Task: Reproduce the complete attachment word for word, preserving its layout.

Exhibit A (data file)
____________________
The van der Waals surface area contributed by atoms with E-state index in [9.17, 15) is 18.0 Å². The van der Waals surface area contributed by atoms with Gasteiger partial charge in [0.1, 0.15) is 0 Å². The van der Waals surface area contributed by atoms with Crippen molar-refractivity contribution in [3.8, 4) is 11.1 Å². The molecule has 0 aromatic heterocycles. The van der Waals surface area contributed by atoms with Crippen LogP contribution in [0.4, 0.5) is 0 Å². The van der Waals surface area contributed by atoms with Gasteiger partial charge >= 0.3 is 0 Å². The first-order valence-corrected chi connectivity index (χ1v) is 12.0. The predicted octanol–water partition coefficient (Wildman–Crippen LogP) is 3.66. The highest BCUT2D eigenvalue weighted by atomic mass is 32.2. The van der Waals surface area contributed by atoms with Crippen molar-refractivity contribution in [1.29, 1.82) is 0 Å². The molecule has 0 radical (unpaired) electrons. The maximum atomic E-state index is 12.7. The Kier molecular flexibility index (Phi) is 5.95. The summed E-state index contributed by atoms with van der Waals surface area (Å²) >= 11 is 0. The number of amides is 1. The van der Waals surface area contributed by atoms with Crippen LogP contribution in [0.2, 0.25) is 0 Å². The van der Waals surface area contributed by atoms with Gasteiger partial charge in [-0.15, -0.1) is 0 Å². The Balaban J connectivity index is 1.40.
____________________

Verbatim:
The van der Waals surface area contributed by atoms with E-state index in [9.17, 15) is 18.0 Å². The van der Waals surface area contributed by atoms with Gasteiger partial charge in [0.1, 0.15) is 0 Å². The van der Waals surface area contributed by atoms with Crippen molar-refractivity contribution in [3.8, 4) is 11.1 Å². The molecule has 0 aromatic heterocycles. The van der Waals surface area contributed by atoms with Crippen LogP contribution in [0.4, 0.5) is 0 Å². The van der Waals surface area contributed by atoms with Gasteiger partial charge >= 0.3 is 0 Å². The first-order valence-corrected chi connectivity index (χ1v) is 12.0. The predicted octanol–water partition coefficient (Wildman–Crippen LogP) is 3.66. The highest BCUT2D eigenvalue weighted by atomic mass is 32.2. The van der Waals surface area contributed by atoms with Crippen molar-refractivity contribution in [1.29, 1.82) is 0 Å². The molecule has 0 radical (unpaired) electrons. The maximum atomic E-state index is 12.7. The Kier molecular flexibility index (Phi) is 5.95. The summed E-state index contributed by atoms with van der Waals surface area (Å²) >= 11 is 0. The number of amides is 1. The van der Waals surface area contributed by atoms with Crippen LogP contribution in [0.2, 0.25) is 0 Å². The van der Waals surface area contributed by atoms with Gasteiger partial charge in [-0.15, -0.1) is 0 Å². The Balaban J connectivity index is 1.40.